As I was collecting reliability data for several PKI systems, I included Let’s Encrypt as it’s by far the biggest PKI system I was aware of. It provides its status data and its history at https://letsencrypt.status.io and here’s my informal analysis of its production systems.
This is an interesting one. The first impulse is to simply answer NO, you can’t do it, that’s the point of HTTPS. But it’s all about networking and one can do quite some magic with proxies, forwarding, and the SNI extension in TLS protocols.
We have compiled all practical information we could find and written it up at Numbers you need to know. It’s a long list of restrictions, rate limits, and other useful information to keep in mind. Here’s a few selected points that we found interesting. Big thanks to schoen from Certbot/EFF for pointing out numerous inaccuracies.
We have all heard about hackers stealing huge user databases with passwords as they are tempting bounties. FT, Guardian and many others create a new kind of reward – their internet encryption keys via CDNs – services speeding up web traffic.
We have started testing our SSL certificate spot checks – KeyChest – and realized that we were conceptually different from SSL Labs. We focus on the server rather than the domain name and it makes a difference.
While implementing features of the certificate planner, we have added a few handy features to the KeyChest spot checker as well. It is now much more than just a tool to check when a website certificate expires.
You may think I’m pulling your leg, when I say that you share encryption keys with an adult content website, road sweepers West Sussex, or hackers trying to impersonate Apple. But that’s exactly what happens when you use a free (CDN) service with HTTPS.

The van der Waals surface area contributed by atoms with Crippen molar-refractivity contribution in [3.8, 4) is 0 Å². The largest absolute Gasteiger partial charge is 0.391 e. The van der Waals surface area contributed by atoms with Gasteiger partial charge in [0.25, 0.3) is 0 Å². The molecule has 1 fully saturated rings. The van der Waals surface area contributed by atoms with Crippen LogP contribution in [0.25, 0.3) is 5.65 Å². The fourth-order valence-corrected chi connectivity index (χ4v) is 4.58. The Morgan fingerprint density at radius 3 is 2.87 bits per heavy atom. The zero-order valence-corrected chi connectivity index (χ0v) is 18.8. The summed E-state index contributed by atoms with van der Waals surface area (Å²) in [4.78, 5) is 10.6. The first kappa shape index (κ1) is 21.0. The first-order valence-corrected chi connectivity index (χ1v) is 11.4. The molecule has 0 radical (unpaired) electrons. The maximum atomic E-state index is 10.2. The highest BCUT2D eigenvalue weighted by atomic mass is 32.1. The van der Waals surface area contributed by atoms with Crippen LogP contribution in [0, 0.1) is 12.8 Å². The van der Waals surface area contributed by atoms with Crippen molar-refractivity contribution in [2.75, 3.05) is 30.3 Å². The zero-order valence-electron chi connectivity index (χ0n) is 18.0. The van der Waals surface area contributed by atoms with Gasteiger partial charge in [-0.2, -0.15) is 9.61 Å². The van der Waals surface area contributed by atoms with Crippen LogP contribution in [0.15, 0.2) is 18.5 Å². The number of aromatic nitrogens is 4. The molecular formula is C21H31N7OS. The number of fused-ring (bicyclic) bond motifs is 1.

We have been using Letsencrypt certificates for a year now. As it is free, we have been constantly increasing the number of services using it. I personally like the three months validity as it makes renewals a “business as usual” task, rather than incidents. But it doesn’t happen through magic.
I have come across Troy Hunt’s article yesterday about getting an EV certificate. His initial assumption is that EV certificate actually proves something, unlike many other seals of “security”. But is it really worth spending $80+/year?
We introduce an integration plugin for Let’s Encrypt. It provides integration for a variety of mechanisms that enable and simplify verification of domain control and certificate installation. We already tested it with Dehydrated (former letsencrypt.py) . It supports all existing verification methods: DNS, HTTP and TLS-SNI, in their current versions “01”.